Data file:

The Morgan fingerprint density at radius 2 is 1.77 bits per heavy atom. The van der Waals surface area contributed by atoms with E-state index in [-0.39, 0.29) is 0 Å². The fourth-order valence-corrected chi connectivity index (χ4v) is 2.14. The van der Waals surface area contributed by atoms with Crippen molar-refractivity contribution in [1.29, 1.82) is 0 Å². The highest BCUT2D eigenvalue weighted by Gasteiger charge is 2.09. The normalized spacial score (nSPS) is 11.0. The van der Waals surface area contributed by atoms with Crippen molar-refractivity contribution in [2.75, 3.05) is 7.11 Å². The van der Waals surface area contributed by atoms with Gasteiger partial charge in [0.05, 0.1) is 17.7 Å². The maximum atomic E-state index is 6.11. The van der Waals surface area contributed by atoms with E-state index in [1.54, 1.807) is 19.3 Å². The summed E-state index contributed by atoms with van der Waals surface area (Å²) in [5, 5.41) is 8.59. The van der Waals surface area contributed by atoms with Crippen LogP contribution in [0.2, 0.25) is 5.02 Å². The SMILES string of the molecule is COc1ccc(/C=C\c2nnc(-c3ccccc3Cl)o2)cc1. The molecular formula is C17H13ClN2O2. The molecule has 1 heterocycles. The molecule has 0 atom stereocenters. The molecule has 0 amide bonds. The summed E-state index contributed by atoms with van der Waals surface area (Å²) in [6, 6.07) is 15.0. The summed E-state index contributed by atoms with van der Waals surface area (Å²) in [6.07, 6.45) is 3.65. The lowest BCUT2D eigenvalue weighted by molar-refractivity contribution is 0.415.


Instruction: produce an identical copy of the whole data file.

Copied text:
The Morgan fingerprint density at radius 2 is 1.77 bits per heavy atom. The van der Waals surface area contributed by atoms with E-state index in [-0.39, 0.29) is 0 Å². The fourth-order valence-corrected chi connectivity index (χ4v) is 2.14. The van der Waals surface area contributed by atoms with Crippen molar-refractivity contribution in [1.29, 1.82) is 0 Å². The highest BCUT2D eigenvalue weighted by Gasteiger charge is 2.09. The normalized spacial score (nSPS) is 11.0. The van der Waals surface area contributed by atoms with Crippen molar-refractivity contribution in [2.75, 3.05) is 7.11 Å². The van der Waals surface area contributed by atoms with Gasteiger partial charge in [0.05, 0.1) is 17.7 Å². The maximum atomic E-state index is 6.11. The van der Waals surface area contributed by atoms with E-state index in [1.54, 1.807) is 19.3 Å². The summed E-state index contributed by atoms with van der Waals surface area (Å²) in [5, 5.41) is 8.59. The van der Waals surface area contributed by atoms with Crippen LogP contribution in [0.2, 0.25) is 5.02 Å². The SMILES string of the molecule is COc1ccc(/C=C\c2nnc(-c3ccccc3Cl)o2)cc1. The molecular formula is C17H13ClN2O2. The molecule has 1 heterocycles. The molecule has 0 atom stereocenters. The molecule has 0 amide bonds. The summed E-state index contributed by atoms with van der Waals surface area (Å²) in [6, 6.07) is 15.0. The summed E-state index contributed by atoms with van der Waals surface area (Å²) in [6.07, 6.45) is 3.65. The lowest BCUT2D eigenvalue weighted by molar-refractivity contribution is 0.415.